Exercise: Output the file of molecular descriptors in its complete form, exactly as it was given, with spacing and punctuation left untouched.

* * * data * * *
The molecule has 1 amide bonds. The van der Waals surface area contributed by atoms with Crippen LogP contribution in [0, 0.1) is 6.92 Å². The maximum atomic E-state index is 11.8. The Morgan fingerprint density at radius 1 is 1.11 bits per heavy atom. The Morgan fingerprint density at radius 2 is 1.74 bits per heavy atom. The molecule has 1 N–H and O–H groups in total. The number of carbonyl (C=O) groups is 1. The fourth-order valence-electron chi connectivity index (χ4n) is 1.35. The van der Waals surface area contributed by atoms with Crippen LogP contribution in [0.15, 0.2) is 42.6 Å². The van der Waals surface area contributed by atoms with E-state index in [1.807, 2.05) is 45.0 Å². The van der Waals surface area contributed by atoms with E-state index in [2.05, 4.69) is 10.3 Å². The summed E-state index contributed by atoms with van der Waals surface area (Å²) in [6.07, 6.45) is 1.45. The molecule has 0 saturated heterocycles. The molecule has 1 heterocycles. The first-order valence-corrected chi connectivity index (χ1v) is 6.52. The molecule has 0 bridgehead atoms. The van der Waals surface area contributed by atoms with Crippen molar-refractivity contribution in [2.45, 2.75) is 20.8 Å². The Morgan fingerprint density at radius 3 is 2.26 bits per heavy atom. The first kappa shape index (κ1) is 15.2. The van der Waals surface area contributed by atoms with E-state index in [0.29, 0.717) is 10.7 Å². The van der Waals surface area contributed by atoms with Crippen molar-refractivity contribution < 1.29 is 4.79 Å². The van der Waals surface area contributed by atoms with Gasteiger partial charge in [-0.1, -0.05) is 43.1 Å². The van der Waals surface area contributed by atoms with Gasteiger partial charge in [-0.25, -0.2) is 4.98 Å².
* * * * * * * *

The molecule has 1 amide bonds. The van der Waals surface area contributed by atoms with Crippen LogP contribution in [0, 0.1) is 6.92 Å². The maximum atomic E-state index is 11.8. The Morgan fingerprint density at radius 1 is 1.11 bits per heavy atom. The Morgan fingerprint density at radius 2 is 1.74 bits per heavy atom. The molecule has 1 N–H and O–H groups in total. The number of carbonyl (C=O) groups is 1. The fourth-order valence-electron chi connectivity index (χ4n) is 1.35. The van der Waals surface area contributed by atoms with Crippen LogP contribution in [0.15, 0.2) is 42.6 Å². The van der Waals surface area contributed by atoms with E-state index in [1.807, 2.05) is 45.0 Å². The van der Waals surface area contributed by atoms with E-state index in [2.05, 4.69) is 10.3 Å². The summed E-state index contributed by atoms with van der Waals surface area (Å²) in [6.07, 6.45) is 1.45. The molecule has 0 saturated heterocycles. The molecule has 1 heterocycles. The first-order valence-corrected chi connectivity index (χ1v) is 6.52. The molecule has 0 bridgehead atoms. The van der Waals surface area contributed by atoms with Crippen molar-refractivity contribution in [2.45, 2.75) is 20.8 Å². The Morgan fingerprint density at radius 3 is 2.26 bits per heavy atom. The first kappa shape index (κ1) is 15.2. The van der Waals surface area contributed by atoms with E-state index in [0.29, 0.717) is 10.7 Å². The van der Waals surface area contributed by atoms with Crippen molar-refractivity contribution < 1.29 is 4.79 Å². The van der Waals surface area contributed by atoms with Gasteiger partial charge in [-0.1, -0.05) is 43.1 Å². The van der Waals surface area contributed by atoms with Gasteiger partial charge in [-0.25, -0.2) is 4.98 Å².